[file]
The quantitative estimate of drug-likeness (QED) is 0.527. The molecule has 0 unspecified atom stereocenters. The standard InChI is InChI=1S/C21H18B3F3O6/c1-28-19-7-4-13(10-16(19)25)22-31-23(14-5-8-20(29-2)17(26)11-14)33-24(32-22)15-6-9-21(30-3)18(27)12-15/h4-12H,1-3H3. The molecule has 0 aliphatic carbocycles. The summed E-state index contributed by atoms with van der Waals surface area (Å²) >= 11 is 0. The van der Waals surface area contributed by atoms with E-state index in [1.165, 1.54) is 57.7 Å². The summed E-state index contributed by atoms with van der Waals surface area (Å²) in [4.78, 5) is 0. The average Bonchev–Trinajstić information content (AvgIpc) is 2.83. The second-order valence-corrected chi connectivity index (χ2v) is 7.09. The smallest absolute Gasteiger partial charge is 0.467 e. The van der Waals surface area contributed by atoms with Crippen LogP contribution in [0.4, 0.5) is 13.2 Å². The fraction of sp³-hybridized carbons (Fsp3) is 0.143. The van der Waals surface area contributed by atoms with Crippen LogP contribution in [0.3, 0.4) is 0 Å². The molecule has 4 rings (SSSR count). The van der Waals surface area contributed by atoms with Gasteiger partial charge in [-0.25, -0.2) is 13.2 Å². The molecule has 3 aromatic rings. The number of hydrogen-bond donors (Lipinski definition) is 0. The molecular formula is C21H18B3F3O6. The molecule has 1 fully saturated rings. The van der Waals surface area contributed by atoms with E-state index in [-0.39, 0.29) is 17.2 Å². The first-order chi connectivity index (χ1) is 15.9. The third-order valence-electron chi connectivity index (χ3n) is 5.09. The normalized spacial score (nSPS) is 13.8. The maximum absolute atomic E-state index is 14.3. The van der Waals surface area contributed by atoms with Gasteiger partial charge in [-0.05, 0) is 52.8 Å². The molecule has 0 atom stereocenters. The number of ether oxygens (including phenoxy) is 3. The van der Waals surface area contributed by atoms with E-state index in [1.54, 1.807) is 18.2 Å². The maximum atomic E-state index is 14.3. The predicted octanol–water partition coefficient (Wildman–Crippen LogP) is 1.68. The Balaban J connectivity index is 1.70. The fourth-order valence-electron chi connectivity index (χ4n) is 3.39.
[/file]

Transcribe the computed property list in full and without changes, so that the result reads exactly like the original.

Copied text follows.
The quantitative estimate of drug-likeness (QED) is 0.527. The molecule has 0 unspecified atom stereocenters. The standard InChI is InChI=1S/C21H18B3F3O6/c1-28-19-7-4-13(10-16(19)25)22-31-23(14-5-8-20(29-2)17(26)11-14)33-24(32-22)15-6-9-21(30-3)18(27)12-15/h4-12H,1-3H3. The molecule has 0 aliphatic carbocycles. The summed E-state index contributed by atoms with van der Waals surface area (Å²) >= 11 is 0. The van der Waals surface area contributed by atoms with E-state index in [1.165, 1.54) is 57.7 Å². The summed E-state index contributed by atoms with van der Waals surface area (Å²) in [4.78, 5) is 0. The average Bonchev–Trinajstić information content (AvgIpc) is 2.83. The second-order valence-corrected chi connectivity index (χ2v) is 7.09. The smallest absolute Gasteiger partial charge is 0.467 e. The van der Waals surface area contributed by atoms with Crippen LogP contribution in [0.4, 0.5) is 13.2 Å². The fraction of sp³-hybridized carbons (Fsp3) is 0.143. The van der Waals surface area contributed by atoms with Crippen LogP contribution in [0.3, 0.4) is 0 Å². The molecule has 4 rings (SSSR count). The van der Waals surface area contributed by atoms with Gasteiger partial charge in [-0.25, -0.2) is 13.2 Å². The molecule has 3 aromatic rings. The number of hydrogen-bond donors (Lipinski definition) is 0. The molecular formula is C21H18B3F3O6. The molecule has 1 fully saturated rings. The van der Waals surface area contributed by atoms with E-state index in [-0.39, 0.29) is 17.2 Å². The first-order chi connectivity index (χ1) is 15.9. The third-order valence-electron chi connectivity index (χ3n) is 5.09. The normalized spacial score (nSPS) is 13.8. The maximum absolute atomic E-state index is 14.3. The van der Waals surface area contributed by atoms with Gasteiger partial charge in [-0.05, 0) is 52.8 Å². The molecule has 0 atom stereocenters. The number of ether oxygens (including phenoxy) is 3. The van der Waals surface area contributed by atoms with E-state index in [1.54, 1.807) is 18.2 Å². The maximum atomic E-state index is 14.3. The predicted octanol–water partition coefficient (Wildman–Crippen LogP) is 1.68. The Balaban J connectivity index is 1.70. The fourth-order valence-electron chi connectivity index (χ4n) is 3.39.